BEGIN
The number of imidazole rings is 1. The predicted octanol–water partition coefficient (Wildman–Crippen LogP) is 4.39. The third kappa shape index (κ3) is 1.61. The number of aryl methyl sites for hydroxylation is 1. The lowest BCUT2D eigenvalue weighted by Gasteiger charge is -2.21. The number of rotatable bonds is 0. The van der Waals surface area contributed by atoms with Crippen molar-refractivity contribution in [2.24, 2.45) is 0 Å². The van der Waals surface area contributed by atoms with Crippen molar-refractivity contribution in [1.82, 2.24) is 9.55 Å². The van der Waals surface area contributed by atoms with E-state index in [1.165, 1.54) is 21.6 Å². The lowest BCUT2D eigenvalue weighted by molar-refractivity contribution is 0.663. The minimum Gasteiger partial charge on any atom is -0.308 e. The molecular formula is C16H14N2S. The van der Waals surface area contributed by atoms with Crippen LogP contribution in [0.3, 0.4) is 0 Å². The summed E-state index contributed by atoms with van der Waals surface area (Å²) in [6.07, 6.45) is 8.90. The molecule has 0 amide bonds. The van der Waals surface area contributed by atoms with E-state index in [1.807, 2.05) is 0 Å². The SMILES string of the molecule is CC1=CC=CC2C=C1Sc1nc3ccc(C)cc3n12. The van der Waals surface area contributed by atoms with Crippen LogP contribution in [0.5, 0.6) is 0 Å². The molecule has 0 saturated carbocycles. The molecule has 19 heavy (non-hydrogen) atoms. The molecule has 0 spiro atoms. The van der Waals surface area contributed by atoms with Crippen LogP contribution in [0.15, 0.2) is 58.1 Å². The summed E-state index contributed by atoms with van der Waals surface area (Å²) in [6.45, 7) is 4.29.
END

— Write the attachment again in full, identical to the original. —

The number of imidazole rings is 1. The predicted octanol–water partition coefficient (Wildman–Crippen LogP) is 4.39. The third kappa shape index (κ3) is 1.61. The number of aryl methyl sites for hydroxylation is 1. The lowest BCUT2D eigenvalue weighted by Gasteiger charge is -2.21. The number of rotatable bonds is 0. The van der Waals surface area contributed by atoms with Crippen molar-refractivity contribution in [2.24, 2.45) is 0 Å². The van der Waals surface area contributed by atoms with Crippen molar-refractivity contribution in [1.82, 2.24) is 9.55 Å². The van der Waals surface area contributed by atoms with E-state index in [1.165, 1.54) is 21.6 Å². The lowest BCUT2D eigenvalue weighted by molar-refractivity contribution is 0.663. The minimum Gasteiger partial charge on any atom is -0.308 e. The molecular formula is C16H14N2S. The van der Waals surface area contributed by atoms with Crippen LogP contribution in [0.3, 0.4) is 0 Å². The summed E-state index contributed by atoms with van der Waals surface area (Å²) in [6.07, 6.45) is 8.90. The molecule has 0 amide bonds. The van der Waals surface area contributed by atoms with E-state index in [1.807, 2.05) is 0 Å². The SMILES string of the molecule is CC1=CC=CC2C=C1Sc1nc3ccc(C)cc3n12. The van der Waals surface area contributed by atoms with Crippen LogP contribution in [0.5, 0.6) is 0 Å². The molecule has 0 saturated carbocycles. The molecule has 19 heavy (non-hydrogen) atoms. The molecule has 0 spiro atoms. The van der Waals surface area contributed by atoms with Crippen LogP contribution in [0.15, 0.2) is 58.1 Å². The summed E-state index contributed by atoms with van der Waals surface area (Å²) in [6.45, 7) is 4.29.